Alcohol Rx for Men Who Survive Heart Attacks: Has the Time Come?

Topics: Obesity and Weight Loss, Wellness and Health, Wine and Tea

The purpose in preventing a man’s second heart attack is to prevent death.  And disability.

In other words, it’s quality of life, not just quantity. For decades, American physicians have proscribed alcohol to men, warning of its dangers (which are real, if done in excess) and putting aside the data which show regular, moderate drinking improves mortality and morbidity.

And it does, if you’ve had a heart attack and if you’re trying to prevent one. The latest research study, on >50k U.S. men over 20 years confirms the former yet again. For women, there is an increased breast cancer risk at some alcohol intake, though the cardiovascular benefits remain.

There is a lot else to say: physiologic mechanisms (HDL-cholesterol, (HbA1C), fibrinogen); the antioxidant and anti-inflammatory agents quercetin in grapes and resveratrol in wine; the continuing French Paradox; the U shaped curve of benefit (none for tee-totalers, and hazards for those who average over 3 glasses/day); the definition of regular (daily) and moderate (up to two five ounce glasses of wine, 12 oz beer, 1 oz spirits).

The Rx, however, should be written, for most men.

The real concern, however, is not liver damage or drunkenness. It’s calories: alcohol is metabolized and stored before other calories, especially fat calories, which are those most people try to burn–especially the ones that are stored around the middle.

Alcohol has little or no satiety effect, and tends to increase food intake: it turns on other appetites. The research is equivocal about whether it causes weight gain in men (except for heavy drinkers, where it does). It’s quite solid about whether it can prevent second heart attacks, in a delicious way.

  • Denise

    It sounds like I should make sure my husband gets some wine in his diet a little more often. Unfortunately, I enjoy the taste of wine, but the sulfites bother me and the alcohol seems to disturb my sleep. And I am only talking about one glass of wine with dinner! So it might take him a few days to finish off a bottle. He has not had a heart attack, but his cholesterol and trigycerides are high.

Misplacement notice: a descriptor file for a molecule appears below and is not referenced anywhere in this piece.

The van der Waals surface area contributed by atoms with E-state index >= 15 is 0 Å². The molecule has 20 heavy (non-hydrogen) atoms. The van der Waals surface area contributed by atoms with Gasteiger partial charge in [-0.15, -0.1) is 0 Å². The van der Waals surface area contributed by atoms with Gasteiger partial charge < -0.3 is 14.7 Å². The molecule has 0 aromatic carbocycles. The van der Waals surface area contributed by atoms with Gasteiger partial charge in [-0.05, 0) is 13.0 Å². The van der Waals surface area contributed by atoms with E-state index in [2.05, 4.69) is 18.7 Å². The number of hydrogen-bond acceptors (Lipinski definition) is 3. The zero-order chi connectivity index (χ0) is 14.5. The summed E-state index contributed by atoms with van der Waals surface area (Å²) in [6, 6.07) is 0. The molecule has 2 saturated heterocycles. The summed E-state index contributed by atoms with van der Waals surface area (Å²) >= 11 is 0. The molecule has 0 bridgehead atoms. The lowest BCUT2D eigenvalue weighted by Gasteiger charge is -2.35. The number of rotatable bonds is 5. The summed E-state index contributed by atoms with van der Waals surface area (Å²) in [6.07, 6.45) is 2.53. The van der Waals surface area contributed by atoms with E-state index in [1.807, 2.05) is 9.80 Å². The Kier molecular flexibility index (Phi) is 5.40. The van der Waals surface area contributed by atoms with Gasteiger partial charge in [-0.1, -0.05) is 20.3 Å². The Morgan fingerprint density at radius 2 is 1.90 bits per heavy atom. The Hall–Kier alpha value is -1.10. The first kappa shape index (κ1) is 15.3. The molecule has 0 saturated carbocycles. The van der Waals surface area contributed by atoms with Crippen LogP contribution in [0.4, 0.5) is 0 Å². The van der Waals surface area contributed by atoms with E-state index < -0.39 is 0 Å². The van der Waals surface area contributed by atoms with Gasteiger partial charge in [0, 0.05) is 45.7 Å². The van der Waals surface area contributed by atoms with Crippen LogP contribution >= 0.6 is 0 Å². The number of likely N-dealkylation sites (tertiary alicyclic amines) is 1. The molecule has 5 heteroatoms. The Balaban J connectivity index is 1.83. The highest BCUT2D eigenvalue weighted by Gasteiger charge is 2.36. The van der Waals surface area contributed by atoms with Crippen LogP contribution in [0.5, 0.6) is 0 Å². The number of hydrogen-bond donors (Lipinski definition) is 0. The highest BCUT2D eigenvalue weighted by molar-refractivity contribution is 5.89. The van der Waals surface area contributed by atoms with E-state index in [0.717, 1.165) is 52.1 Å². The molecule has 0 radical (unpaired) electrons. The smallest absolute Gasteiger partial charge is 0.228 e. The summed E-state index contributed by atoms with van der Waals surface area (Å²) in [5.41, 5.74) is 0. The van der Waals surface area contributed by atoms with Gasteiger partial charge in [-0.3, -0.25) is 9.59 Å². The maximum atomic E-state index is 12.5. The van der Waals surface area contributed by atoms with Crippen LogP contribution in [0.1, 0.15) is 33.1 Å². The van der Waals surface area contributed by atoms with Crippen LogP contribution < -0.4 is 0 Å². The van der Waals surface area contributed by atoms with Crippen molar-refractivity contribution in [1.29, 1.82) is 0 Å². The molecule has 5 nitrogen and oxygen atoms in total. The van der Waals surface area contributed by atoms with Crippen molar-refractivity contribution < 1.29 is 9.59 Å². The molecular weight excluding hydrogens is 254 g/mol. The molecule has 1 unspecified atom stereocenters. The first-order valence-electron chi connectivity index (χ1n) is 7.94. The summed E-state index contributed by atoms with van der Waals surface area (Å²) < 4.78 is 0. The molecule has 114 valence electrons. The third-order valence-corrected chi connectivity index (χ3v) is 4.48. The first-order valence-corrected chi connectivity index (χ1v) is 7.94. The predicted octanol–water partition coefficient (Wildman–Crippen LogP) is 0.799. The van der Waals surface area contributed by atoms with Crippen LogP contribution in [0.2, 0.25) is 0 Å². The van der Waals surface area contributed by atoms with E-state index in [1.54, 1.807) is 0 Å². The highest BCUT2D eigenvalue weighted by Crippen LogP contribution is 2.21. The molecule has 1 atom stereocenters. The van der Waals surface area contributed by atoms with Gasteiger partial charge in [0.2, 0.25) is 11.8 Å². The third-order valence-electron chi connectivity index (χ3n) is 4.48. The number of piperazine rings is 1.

Maybe we’ll have to get him a bunch of those little “airplane” size bottles!!

    Are there other juices, etc we could use that might have the same effect and not too much sugar???

  • Denise, I don’t know of a juice that has the same effect, though grape juice has lots of polyphenols and some resveratrol: it is most likely the alcohol that provides most of the (physiologic) benefit. Some benefits of alcohol on heart attack/death prevention probably can’t be measured: time spent with family and friends, often time sitting at meals instead of standing, the aesthetic appreciation of good wine.

    Instead of airplane bottles, get a Vacu-Vin: I have used one for 15 years, and find they preserve freshness well beyond replacing the cork: here’s a popular one:

  • Denise

    Hey Dr. L,
    Thanks for replying to me so quickly! I am impressed! Thanks for the great idea about the Vacu-vin – that will be sooo helpful. I heard you on People’s Pharmacy and saw you on a Dr. Oz show. Both times you gave sensible and easy to use advice. I am in the process of adding 30 minutes of walking to each morning. Otherwise, we do pretty well with what we choose to eat – no trans fats, about 7 servings of fruits and veggies each day, less red meat, more legumes and fish. Thanks for all the guidelines in your ChefMD book. We love the Fage 2% yogurt and often have it for breakfast with frozen berries and some almonds – Yummy!

    Thanks again for your educational efforts and your caring ways!